• Tue August 15 2006
  • Posted Aug 15, 2006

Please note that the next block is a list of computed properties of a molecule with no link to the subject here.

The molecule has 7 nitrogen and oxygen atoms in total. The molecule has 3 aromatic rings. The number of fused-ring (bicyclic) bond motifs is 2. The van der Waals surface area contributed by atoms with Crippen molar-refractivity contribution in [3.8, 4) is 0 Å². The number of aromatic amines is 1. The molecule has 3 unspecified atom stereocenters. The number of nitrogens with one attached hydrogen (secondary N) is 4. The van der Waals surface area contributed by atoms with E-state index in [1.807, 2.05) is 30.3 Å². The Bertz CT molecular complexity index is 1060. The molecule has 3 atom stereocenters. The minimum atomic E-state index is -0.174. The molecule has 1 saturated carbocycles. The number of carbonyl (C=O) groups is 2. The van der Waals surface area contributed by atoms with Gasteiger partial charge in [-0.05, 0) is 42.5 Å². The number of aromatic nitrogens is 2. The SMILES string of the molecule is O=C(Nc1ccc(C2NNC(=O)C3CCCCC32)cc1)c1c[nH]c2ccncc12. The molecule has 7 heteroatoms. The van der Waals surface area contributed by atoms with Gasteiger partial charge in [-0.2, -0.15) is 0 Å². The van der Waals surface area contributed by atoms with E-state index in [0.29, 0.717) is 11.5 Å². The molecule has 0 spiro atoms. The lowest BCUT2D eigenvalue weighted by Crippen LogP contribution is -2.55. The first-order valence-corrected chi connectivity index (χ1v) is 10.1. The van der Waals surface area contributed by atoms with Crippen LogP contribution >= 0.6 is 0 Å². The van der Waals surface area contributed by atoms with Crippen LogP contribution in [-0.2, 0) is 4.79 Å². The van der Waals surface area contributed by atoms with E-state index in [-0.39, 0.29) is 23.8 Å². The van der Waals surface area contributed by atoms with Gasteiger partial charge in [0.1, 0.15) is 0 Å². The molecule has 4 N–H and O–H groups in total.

The 13th Edition of Leadville is now in the books and the competitors from Iowa are now safely home! The day began with the 802 starters lined up for the 6:30am start. A 5 mile neutral downhill was very hairy as the pace car tried to keep the pace at about 15mph. A few crashes ended some racers day early, even before their tires saw dirt! Some of the guys on single bikes made it up to the front before the first climb and the tandems clawed their way past about 250 people before the first 4 mile long climb, St. Kevins. The climb, while crowded, went by uneventfully for all the Iowans. Each of us glad to have it done! A fast 3 mile long paved downhill lead directly to the next climb, which started with about 2 miles paved, 2 miles gravel and 2 miles of rough jeep road to the top of Sugarloaf Mtn, 11,400ft. The next 3 miles to the bottom of that mountain are hair raising! You follow a powerline cut basically straight down the mountain. The trail is steep, rocky, rutted and long. Even with fancy hydraulic disc brakes, keeping a tandem under control, this descent makes mush of your forearms! Into the first aid station at mile 28, Jason and Ben were well on track for a sub 10hour pace, Brent, Fish and Brian were on track for an 11-11:30 hour pace and both tandems were just inside the 12hour pace. An hour of jeep road brought us to the Twin Lakes aid station at 9200ft so we could fuel up for the grind to the Columbine Mine at 12,500ft. Jason, Ben and John Adamson paced strongly up the climb... while the rest of us made the best of the 2.5hr climb. Jim and Sally Logan rode strongly catching Dave and Dee Mable about 2/3 of the way up. The last 1.5miles of the climb is on a rough narrow steep trail and is mostly hike-a-bike. Two way traffic makes things very interesting, both up and down! Being runners, Dave and Dee pushed ahead of Logans here and ran into Dave Fish at the aid station at the top... with Logans arriving right behind. This was the longest break that all of us took, eating soup and rice, cheese, and fruit. We needed the energy after being zapped by the climb! Jason, Ben and John were still all on track for a 9:30hr pace, Brent and Brian were moving along on an 11:30hr pace... and Fish and the tandems were pushing the limits on making the 12hr cutoff! A fast and sometimes scary descent led us all to warmer temps and sore forearms. What was a 2-2.5hr climb was only a 45 min descent! As we went through Twin Lakes aid station on the out and back course... big black clouds loomed over the westward mountain tops, moving slowly east over the course. We ventured out along the high plateau and into the storm, with the rain, wind and cold striking the course at around 8 hours. Jason, John and Ben were through the last aid station and heading up the power line climb, under buzzing and crackling power lines while lightning and thunder loomed in the near distance. The rest of us were caught out on an area with only a few trees. The wind and rain gave us no favors, while the temperature dropped an estimated 10-15 degrees. Marching on from the final aid station, only Brent and Brian were on schedule to finish under 12 hours (except of course for Jason, Ben and John, who were still on sub 10hr pace!). Out of the final three, the Mable tandem was leading, with Fish about 7 min. behind and the Logan tandem another 5-7min behind him. The Mable duo had 3.5hrs to make the final 28 miles, with 2 major climbs plus the final 3.5 mile uphill grind to the finish line. Fish and the Mables were the only ones left to push on, the Logan pair succumbing to the cold and driving wind and rain. Dee Mable, driven by the reward of a sporty orange finishers sweatshirt, and Dave by a shiny new belt buckle, pushed ahead, again using their running legs to drive the tandem upward on the push up power line. Over the top of the power line and down to the bottom of St. Kevins left them with 14 miles and 1hr 40 mins left in the race. They pushed hard up the tree mile paved road, hit the dirt again (well, mud!) with an hour-ten and eleven miles. It would be close. Jason, Ben and John were all already safely across the line in 9:49, 9:53 and 9:58. John winning his age group by only 2 mins! Jamie Jorgensen, from Coralville finishing a great first time in 10:39! The motivated Mable tandem was pushing the pace, passing riders on the rest of the climb up St. Kevins. Over the top and down the four mile descent, rain, mud and rocks making it an interesting trip! Finally, through the bottoms of Leadville Station, and cranking the pace to 30mph...with 30 min to make it too the line up the last long gravel ascent! The bottom of the last climb starts with steep loose cantaloupe sized rocks makes it tough to ride. Dee and Dave tried to ride, passing several walking riders, then loosing the one good line when a rider in front of them stopped suddenly. Off the bike and "running" to the top found them on the wet, mucky gravel road of "The Boulevard" for the final 3.5miles. They stormed up the climb, passing rider after rider and finally popping out onto the paved road for the last .9 mile... with 8 min. to go and two more hills... with energy gone and running only on adrenaline, the two pushed over top of the first hill, put it in the big ring and stepped on it... up the last 3 blocks and across the line in 11:55:25 - too close for comfort! Dave Fish continued on, pushing through the mud of St. Kevins, along the bottoms of Leadville Junction and up the Boulevard to finish in a hard fought 12:25, earning a finishers medal to those that make it before 13hour, and the respect of all! In all, 456 finished the 100 miles in 12 hours or less. Jason Alread was the top Iowa finisher, 144th and Ben Garrett at 150th. John Adamson was first for grizzly old men aged 60-69 and 176th overall. Jamie Jorgensen 148th in 10:39, Next came Brent Mitchell, 403rd in 11:39, Brian Benson 415th in 11:41 and Landon Bradly from Kalona 435th in 11:49 and the Mable tandem 446th in 11:55. Dave Fish finished about 25 places back at 12:25. The Leadville Trail 100 is the highest 100 miler in the the country, and has earned the respect of all who attempt it. While the altitude and 15,000 feet of climbing is daunting, the 12hour time limit creates a kind of pressure not normally associated with racing. It creates the need for a strategy to stay ahead of the curve, to push when you want to go easy, to question the need to even finish, when the mark won't be met. The fact that only 50-60% finish on any given year, proves the scale of the challenge, and no one even dare toe the starting line without questioning the ability to make the cut! For info on the Leadville 100, click on David Mable